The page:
Join me on PhotoShelterThere is so much content on the web that helps you with WordPress and with content marketing –  you really just need to look for it. Start with the services you already use online. I use PhotoShelter as my image delivery plattform they have ebooks, webinars, ect on many topics including blogging. Follow some people on social media that specialize in content marketing – here is a list of 72 people to follow about content creation on facebook from postplanner that will get you started.

My advice to you is just get started. Set up a simple blog on wordpress.com – don’t worry about how it looks. Just start writing. Once you have a couple of posts up, share them with some of your friends and colleagues and get some honest feedback. Focus on you purpose, imagine your target audience, think about your publishing model. Remember that blogs started as a personal web journal. Keep those early origins in mind, share your passion from your heart, soon you’ll read the first grateful comment of one of your readers.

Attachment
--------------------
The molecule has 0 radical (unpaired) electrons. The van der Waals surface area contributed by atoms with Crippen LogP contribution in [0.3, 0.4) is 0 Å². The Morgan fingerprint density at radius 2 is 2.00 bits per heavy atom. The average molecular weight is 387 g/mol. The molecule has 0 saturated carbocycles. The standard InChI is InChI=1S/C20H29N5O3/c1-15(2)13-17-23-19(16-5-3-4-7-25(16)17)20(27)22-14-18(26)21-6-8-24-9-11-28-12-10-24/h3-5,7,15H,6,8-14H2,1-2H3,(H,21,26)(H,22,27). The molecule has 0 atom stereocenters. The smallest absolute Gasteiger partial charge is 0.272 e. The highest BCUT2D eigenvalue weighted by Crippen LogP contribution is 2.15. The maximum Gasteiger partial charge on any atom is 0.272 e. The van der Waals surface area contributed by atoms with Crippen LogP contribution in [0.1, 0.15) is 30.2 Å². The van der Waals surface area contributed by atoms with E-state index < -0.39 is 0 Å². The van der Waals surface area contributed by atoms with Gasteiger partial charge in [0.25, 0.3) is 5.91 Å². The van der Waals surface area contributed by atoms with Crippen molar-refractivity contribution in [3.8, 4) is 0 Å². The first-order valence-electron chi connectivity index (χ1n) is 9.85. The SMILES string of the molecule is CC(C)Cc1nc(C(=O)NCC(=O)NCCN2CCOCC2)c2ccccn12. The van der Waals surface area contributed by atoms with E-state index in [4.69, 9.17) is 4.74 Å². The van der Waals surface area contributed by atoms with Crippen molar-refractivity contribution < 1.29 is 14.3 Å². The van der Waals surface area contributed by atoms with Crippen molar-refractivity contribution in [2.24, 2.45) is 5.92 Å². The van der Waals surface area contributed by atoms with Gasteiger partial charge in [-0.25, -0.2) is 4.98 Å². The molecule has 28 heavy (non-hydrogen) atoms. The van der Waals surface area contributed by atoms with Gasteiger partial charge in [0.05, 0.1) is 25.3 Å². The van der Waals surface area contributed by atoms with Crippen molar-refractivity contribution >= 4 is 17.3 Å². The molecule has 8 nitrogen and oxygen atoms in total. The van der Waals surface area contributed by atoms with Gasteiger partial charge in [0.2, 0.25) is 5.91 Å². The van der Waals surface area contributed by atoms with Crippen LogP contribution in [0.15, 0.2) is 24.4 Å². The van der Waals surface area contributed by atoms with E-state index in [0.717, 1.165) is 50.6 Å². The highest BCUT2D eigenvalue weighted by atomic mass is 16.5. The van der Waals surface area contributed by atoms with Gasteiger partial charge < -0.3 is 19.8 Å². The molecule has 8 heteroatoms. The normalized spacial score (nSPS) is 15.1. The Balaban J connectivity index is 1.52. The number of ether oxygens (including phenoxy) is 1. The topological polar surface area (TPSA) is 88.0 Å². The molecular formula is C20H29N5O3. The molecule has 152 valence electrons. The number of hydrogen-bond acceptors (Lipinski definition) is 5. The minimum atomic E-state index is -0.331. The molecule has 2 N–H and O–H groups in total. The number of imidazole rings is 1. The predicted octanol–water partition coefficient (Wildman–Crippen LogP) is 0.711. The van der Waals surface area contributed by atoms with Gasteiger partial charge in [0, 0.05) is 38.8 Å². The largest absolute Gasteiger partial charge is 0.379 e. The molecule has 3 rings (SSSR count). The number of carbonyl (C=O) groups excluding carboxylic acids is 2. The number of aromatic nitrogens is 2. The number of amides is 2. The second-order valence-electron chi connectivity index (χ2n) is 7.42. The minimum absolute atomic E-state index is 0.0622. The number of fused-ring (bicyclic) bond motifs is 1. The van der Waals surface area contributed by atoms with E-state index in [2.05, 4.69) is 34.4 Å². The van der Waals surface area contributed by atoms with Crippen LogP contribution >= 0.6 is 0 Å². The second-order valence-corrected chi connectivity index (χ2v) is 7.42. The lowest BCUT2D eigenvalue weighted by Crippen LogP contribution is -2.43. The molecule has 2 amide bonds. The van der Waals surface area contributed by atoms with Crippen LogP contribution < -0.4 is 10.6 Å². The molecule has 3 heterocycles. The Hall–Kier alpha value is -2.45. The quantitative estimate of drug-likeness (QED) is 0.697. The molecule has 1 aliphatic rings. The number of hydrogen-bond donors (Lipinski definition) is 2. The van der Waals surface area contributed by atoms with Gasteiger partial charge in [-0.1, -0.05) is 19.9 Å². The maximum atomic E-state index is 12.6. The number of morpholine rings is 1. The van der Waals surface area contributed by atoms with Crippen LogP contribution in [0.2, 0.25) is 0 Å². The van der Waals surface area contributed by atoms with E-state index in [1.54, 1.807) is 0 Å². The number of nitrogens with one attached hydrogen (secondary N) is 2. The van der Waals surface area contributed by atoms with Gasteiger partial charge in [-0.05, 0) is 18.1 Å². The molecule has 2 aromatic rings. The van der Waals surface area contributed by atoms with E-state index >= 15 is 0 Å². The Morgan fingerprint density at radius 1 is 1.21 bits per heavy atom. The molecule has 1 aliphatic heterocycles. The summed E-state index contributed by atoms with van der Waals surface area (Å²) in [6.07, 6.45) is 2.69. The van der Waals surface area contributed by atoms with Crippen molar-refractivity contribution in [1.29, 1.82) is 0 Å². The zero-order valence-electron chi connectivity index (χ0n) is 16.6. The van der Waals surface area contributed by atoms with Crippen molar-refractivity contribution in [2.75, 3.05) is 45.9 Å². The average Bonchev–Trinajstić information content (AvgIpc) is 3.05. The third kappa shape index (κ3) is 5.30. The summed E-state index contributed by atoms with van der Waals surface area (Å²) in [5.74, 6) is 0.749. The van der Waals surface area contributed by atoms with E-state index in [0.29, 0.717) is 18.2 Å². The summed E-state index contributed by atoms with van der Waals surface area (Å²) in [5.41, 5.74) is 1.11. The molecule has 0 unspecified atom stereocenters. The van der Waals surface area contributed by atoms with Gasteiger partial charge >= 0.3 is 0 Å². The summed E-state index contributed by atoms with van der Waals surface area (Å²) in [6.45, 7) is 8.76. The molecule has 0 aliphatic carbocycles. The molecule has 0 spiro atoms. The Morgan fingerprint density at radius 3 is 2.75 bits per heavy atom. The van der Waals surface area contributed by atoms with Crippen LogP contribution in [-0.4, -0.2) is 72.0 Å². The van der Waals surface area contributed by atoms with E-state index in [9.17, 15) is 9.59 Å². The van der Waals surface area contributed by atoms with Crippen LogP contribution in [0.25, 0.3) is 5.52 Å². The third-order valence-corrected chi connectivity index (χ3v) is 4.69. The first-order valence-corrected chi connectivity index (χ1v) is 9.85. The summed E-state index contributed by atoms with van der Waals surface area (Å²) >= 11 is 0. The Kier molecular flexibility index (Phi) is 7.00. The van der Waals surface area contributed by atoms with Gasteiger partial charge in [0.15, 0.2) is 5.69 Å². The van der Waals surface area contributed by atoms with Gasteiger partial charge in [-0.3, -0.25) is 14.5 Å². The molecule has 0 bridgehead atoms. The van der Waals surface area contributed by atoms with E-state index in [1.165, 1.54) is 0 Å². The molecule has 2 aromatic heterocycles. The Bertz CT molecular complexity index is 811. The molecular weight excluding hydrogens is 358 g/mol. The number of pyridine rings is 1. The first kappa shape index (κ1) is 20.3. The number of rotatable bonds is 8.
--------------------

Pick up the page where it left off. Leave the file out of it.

We’ve been looking at blogging all week. How you get started, what you should write about, how to promote your blog. Come back tomorrow, we’re gonna get into “Anatomy of a good blog post” The first post in this series on blogging is Why creative professionals should(n’t) blog! Check it out …

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Pascal Depuhl

Miami product photographer, video producer, cinematographer and chief mindchanger at Photography by Depuhl I love to share the knowledge I've gained over the past two decades. Catching light in motion.